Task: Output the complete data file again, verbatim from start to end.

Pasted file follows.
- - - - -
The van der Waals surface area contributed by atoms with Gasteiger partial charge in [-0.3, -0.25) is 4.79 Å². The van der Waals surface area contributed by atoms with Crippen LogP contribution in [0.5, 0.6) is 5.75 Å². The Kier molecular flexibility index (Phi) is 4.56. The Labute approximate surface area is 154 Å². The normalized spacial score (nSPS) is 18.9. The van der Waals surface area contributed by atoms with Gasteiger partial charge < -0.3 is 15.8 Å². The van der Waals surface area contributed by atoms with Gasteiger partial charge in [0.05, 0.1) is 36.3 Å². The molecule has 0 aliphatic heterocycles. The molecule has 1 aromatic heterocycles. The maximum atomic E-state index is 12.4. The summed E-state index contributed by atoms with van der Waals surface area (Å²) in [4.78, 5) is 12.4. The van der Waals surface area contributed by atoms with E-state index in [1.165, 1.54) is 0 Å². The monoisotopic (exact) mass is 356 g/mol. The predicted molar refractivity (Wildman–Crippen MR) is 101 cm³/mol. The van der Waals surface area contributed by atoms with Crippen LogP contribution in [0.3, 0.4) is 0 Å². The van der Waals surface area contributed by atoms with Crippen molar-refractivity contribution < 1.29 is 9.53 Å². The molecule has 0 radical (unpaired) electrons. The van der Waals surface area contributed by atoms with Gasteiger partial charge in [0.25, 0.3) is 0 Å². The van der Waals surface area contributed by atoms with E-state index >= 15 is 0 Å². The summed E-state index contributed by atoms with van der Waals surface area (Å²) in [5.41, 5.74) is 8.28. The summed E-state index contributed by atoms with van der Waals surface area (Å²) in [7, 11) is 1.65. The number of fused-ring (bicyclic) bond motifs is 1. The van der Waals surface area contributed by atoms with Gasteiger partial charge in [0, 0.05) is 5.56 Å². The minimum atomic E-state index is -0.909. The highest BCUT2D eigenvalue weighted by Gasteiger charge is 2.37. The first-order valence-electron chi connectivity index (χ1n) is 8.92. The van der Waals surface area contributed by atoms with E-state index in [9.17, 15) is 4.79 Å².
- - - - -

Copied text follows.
The van der Waals surface area contributed by atoms with Gasteiger partial charge in [-0.3, -0.25) is 4.79 Å². The van der Waals surface area contributed by atoms with Crippen LogP contribution in [0.5, 0.6) is 5.75 Å². The Kier molecular flexibility index (Phi) is 4.56. The Labute approximate surface area is 154 Å². The normalized spacial score (nSPS) is 18.9. The van der Waals surface area contributed by atoms with Gasteiger partial charge < -0.3 is 15.8 Å². The van der Waals surface area contributed by atoms with Gasteiger partial charge in [0.05, 0.1) is 36.3 Å². The molecule has 0 aliphatic heterocycles. The molecule has 1 aromatic heterocycles. The maximum atomic E-state index is 12.4. The summed E-state index contributed by atoms with van der Waals surface area (Å²) in [4.78, 5) is 12.4. The van der Waals surface area contributed by atoms with E-state index in [1.165, 1.54) is 0 Å². The monoisotopic (exact) mass is 356 g/mol. The predicted molar refractivity (Wildman–Crippen MR) is 101 cm³/mol. The van der Waals surface area contributed by atoms with Crippen LogP contribution in [0.3, 0.4) is 0 Å². The van der Waals surface area contributed by atoms with Crippen molar-refractivity contribution < 1.29 is 9.53 Å². The molecule has 0 radical (unpaired) electrons. The van der Waals surface area contributed by atoms with Gasteiger partial charge in [0.25, 0.3) is 0 Å². The van der Waals surface area contributed by atoms with E-state index >= 15 is 0 Å². The summed E-state index contributed by atoms with van der Waals surface area (Å²) in [5.41, 5.74) is 8.28. The summed E-state index contributed by atoms with van der Waals surface area (Å²) in [7, 11) is 1.65. The number of fused-ring (bicyclic) bond motifs is 1. The van der Waals surface area contributed by atoms with Gasteiger partial charge in [0, 0.05) is 5.56 Å². The minimum atomic E-state index is -0.909. The highest BCUT2D eigenvalue weighted by Gasteiger charge is 2.37. The first-order valence-electron chi connectivity index (χ1n) is 8.92. The van der Waals surface area contributed by atoms with E-state index in [9.17, 15) is 4.79 Å².